Apple's iOS 4.1 update brought many tweaks to the operating system, but none higher-profile than the long-awaited Game Center. Touted as a feature of iOS 4.0, Apple's attempt to create a hub for iOS gaming could be seen as a way to take on Sony and Nintendo, or to demonstrate gaming legitimacy over Android. In reality, it's really an idea born of convenience: there are thousands of games in the App Store, and no great way to tie them all together via a single launch pad.
Does the iPhone even need a Game Center? Not really, but it's become increasingly annoying to sign up for and sync with various services like OpenFeint that aren't compatible across all games, and Game Center seems like it's trying to take on these annoyances.
In terms of function and appearance, Game Center looks like a spiritual cousin of Xbox Live's social dashboard. It functions as a launch pad for games, as well as a centralized source of high scores/achievements, a social discovery tool for browsing friends' games, and a conduit for connecting and playing with others online.
That last function--online play and invites--will require a larger library of compatible games to take off. One day in, the list of Game Center-ready games is still quite small, and only a fraction of them are online-playable.
Game Center appears on the iPhone automatically once it's updated to OS 4.1--there's no app to download. Users are invited to create an account name, which is verified via e-mail. Adding friends is accomplished via username entry or browsing contacts on the iDevice piecemeal. Unlike FaceBook Connect, Game Center won't browse your contact directory and tell you who's out there to friend. This process gets tedious, especially for those weaned on Gmail or Facebook. However, once a friend is added, you can immediately browse their collection of Game Center-compatible games, check out their achievements and high scores, or invite them to play.
A few hours after Game Center went live, my iPhone showed five App Store updates for games in my library, adding Game Center support. Real Racing and Farmville were two of the notable early entries. Unfortunately, once these updates were downloaded, Game Center failed to autorecognize these games as being Game Center-ready. Each game had to be launched individually to connect with Game Center, after which Game Center finally added the game to the list on its dashboard. This will get trying once dozens of other games update their support; Game Center needs to be able to help users find games that are compatible, not the other way around.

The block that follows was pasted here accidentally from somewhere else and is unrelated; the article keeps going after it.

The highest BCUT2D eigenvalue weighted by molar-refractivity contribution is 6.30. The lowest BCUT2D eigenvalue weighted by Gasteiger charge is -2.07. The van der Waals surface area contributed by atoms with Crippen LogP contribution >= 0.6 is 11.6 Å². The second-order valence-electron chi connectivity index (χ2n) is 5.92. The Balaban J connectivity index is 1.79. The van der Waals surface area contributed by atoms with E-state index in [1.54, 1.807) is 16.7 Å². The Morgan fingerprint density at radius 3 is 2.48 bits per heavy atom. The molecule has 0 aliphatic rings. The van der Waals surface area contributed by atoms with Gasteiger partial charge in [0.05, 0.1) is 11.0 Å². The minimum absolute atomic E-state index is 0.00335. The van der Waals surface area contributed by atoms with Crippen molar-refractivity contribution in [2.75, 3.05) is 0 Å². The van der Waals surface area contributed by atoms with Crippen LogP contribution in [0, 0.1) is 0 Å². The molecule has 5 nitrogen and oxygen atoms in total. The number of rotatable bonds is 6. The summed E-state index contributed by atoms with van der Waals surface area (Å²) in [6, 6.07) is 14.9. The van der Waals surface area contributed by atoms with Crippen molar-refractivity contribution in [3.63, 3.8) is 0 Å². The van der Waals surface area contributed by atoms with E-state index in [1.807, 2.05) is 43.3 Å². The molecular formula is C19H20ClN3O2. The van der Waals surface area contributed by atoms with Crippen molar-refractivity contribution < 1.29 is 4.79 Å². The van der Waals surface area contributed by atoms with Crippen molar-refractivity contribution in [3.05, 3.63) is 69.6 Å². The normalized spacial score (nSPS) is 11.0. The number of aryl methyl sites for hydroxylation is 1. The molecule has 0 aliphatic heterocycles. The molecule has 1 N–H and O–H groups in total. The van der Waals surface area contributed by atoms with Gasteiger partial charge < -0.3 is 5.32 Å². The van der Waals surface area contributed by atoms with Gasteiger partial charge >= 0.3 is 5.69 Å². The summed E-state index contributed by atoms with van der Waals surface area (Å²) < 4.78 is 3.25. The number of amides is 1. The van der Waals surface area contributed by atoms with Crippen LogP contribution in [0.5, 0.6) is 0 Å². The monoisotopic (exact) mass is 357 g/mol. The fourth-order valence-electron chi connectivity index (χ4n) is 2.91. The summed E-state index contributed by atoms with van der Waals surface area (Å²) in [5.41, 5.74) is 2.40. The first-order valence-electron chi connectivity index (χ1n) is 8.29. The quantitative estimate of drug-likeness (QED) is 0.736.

Achievements appear for every game that's Game Center enabled, with a finite set of scored achievements very similar to what players get on Xbox Live or PSN. The achievements feel a little arbitrary, and they also don't seem to get triggered by past game progress in the same way that the PS3's Trophy system triggered trophies from old save game info. We found the porting-over of older game info to be hit-or-miss.
Inviting friends to play has its own complications. Few Game Center games currently support online play, and unlike the Xbox 360 or PS3, there's no Halo or Killzone 2 (other than Farmville) that's a clear online killer app--and Farmville already uses Facebook Connect as its social support. The odds that you'll even have the same games as a friend are statistically slim.
It's nice, though, that games launch directly from Game Center. Hitting the "play" button on a game's Game Center page launches the game directly. Once there are more games supported, it could be a great first destination for gamers.
Yes, Game Center is ahead of its time, and offers a more advanced centralized interface than what's available on either the PSP, Nintendo DS, or any Android phone. In that sense, it's a welcome concept that could change the face of handheld gaming. But, until game support reaches critical mass and friend invites become more intuitive, Game Center won't feel like it's second-nature to any iPhone or iPod Touch owners.